Your Sinclair


Target: Renegade

Author: David McCandless
Publisher: Imagine
Machine: Spectrum 48K/128K

 
Published in Your Sinclair #31

Target: Renegade

I'm not really a sadistic, l-luv-violence sort of person. Honest! You don't believe me? Yeah? Fight 'bout it? You come 'ere an' say dat! Anyday, mate! Ahem, well okay, I like vapourising the odd bug-eyed extra-terrestrial on my birthday, and, yes, I suppose I'm a martial-arts freak, but I tell ya, no matter how pacifistic, wimpy or down-right chicken you are, Target: Renegade will awaken your most primeval instincts and have you drooling in violent ecstasy.

Scumville (sounds like a nice place), is a corrupt city, so corrupt in fact that even Guinness share-holders wouldn't touch it with a transatlantic cable. It's ruled by the modestly named gangster, Mr. Big (in the interest of good taste, I have omitted all "big parts of anatomy" jokes here). Your brother, Matt, obviously a suicidal cabbage-head, thought he'd investigate the malignant machinations (and bad alliterations), of Mr Big. Surprise! Surprise! Matt was later found underwater still wearing his trendy concrete Espadrilles, and you, Renegade, have only one thing on your mind - vengeance.

Since his last excursion, Renegade has grown up - he's taller now and glides smoothly over the screen like Wacko Jacko himself. Unfortunately, his numerous antagonists have also been at the steroids and are bigger, eviler, seedier and badder than ever before - and they get harder and harder (oo-er) to beat. From prostitutes to punks, breakdancers to bodyguards - all slide out to take turns in pulping you.

Target: Renegade

In this sequel, there are five loadable rough-tough, smelly city parts - the multi-storey car park, the street at night, the park, the shopping mall, and ultimately Mr. Big's bar. Each has its own selection of burly, brick wall types (you know them, all weight-lifting and no conversation), who crowd in and attack you from all sides with punches, kicks or blunt instruments. All knock you dribbling to the floor and chop off a chunk of your energy.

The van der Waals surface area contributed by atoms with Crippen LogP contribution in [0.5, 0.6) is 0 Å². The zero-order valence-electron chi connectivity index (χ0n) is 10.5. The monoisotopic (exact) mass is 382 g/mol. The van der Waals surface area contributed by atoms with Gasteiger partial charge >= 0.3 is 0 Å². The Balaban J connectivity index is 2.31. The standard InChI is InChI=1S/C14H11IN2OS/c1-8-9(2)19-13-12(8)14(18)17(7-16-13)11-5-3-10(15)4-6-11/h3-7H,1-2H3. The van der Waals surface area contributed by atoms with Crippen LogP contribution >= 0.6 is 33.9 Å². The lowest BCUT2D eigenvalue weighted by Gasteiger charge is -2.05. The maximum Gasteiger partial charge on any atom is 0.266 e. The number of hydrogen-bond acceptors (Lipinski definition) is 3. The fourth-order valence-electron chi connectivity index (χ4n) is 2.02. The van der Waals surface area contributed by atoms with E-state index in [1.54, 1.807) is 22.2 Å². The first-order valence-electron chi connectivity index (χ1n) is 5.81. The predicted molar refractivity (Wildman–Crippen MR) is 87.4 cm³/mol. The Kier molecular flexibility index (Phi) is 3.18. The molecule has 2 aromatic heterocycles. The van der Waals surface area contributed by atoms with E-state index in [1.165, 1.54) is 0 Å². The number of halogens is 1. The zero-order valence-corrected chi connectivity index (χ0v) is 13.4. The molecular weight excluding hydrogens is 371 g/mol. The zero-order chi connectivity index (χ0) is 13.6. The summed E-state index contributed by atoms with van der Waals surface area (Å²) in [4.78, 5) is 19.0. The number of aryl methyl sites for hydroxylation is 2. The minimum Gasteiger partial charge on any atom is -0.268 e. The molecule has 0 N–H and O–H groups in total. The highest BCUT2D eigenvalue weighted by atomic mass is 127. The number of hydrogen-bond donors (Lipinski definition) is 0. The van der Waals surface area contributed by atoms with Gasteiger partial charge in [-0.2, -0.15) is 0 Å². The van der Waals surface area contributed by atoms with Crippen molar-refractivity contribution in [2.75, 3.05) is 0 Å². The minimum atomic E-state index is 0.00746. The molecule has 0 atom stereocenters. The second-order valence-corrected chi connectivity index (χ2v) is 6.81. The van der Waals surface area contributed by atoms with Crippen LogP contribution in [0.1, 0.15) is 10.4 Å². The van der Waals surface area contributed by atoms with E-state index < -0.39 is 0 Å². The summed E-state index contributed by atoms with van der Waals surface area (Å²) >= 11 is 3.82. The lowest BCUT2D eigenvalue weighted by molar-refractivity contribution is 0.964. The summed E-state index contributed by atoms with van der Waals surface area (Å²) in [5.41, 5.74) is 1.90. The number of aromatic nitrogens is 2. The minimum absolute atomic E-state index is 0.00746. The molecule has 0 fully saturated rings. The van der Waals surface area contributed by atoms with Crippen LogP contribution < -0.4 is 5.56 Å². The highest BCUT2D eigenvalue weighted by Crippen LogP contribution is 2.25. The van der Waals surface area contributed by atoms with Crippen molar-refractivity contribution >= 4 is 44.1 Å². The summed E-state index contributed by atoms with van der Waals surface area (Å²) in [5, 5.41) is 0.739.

To defend yourself, you have a simple, manageable range of karate moves. There's no "Oh-no! I've used the spinning front snap telescopic groin kick, instead of the jumping rotating side thrust punch!" - the moves are easy and effective. Foremost is the beautiful flying kick, then there's an elegant back-kick, followed by punches and the eye-wateringly realistic knee-in groin move.

Graphic variation in a game like this is obviously limited, but Dawn Drake's design of the enemy is brilliant and actually has character. Spiky-haired punks, stiletto-heeled ladies of the night, and bulbous gnashing dogs, to name but some, must be reduced to recumbent bruises before you can progress. The five backdrops however are a bit primitive and stark, except for the park which has some excellently designed trees, but gameplay is so fierce you rarely notice.

Target: Renegade

Yeah, yeah, yeah, you could be moaning, so what's new? - I've seen all this before in Renegade. Well quit moaning, you stroppy wimp (to coin one of my mother's eloquent phrases} There's a splattering of special snazzy features that'll throw the original into the shade.

For instance, you can now use weapons (axes, sledgehammers etc obtained by downing its owner), to batter your assailent into aqueous beetroot. But there's no way of knowing they're dead. So, you may scream "Hah-hah! Liquidized you, you punk!" - but boing! up jumps Mr. Punk and nuts Mr. Renegade, Concrete head syndrome I call it.

The new two player option is fun - jumping about all over the screen, bluntly kicking anything and everything including your fellow player. Unfortunately, double players means double enemies, and the play hots up accordingly.

Target: Renegade

Anyway, the attraction of Target: Renegade is that it appeals to our more violent instincts and is wholly satisfying when you perform an exquisite flying kick and bash that punk into the pavement. It's addictively addictive and Mike Lamb has done a job and three quarters in coding it. Does the play ooze as several thousand breakdancers converge on you? Do you flicker when moving at high speed to dodge a bullet? Not a chance mate - find a fault and win a fiver (That's a rhetorical question, by the way!).

Difficulty, I think, is slightly unbalanced. I cruised through to level three and then suddenly level four punched me in the stomach and I couldn't get any further. But it just adds to the addictiveness.

The greatest beat-'em-up to date? Yep. Graphically yum-yum, deliciously playable, succulently addictive - a game connoisseur's delight.

David McCandless

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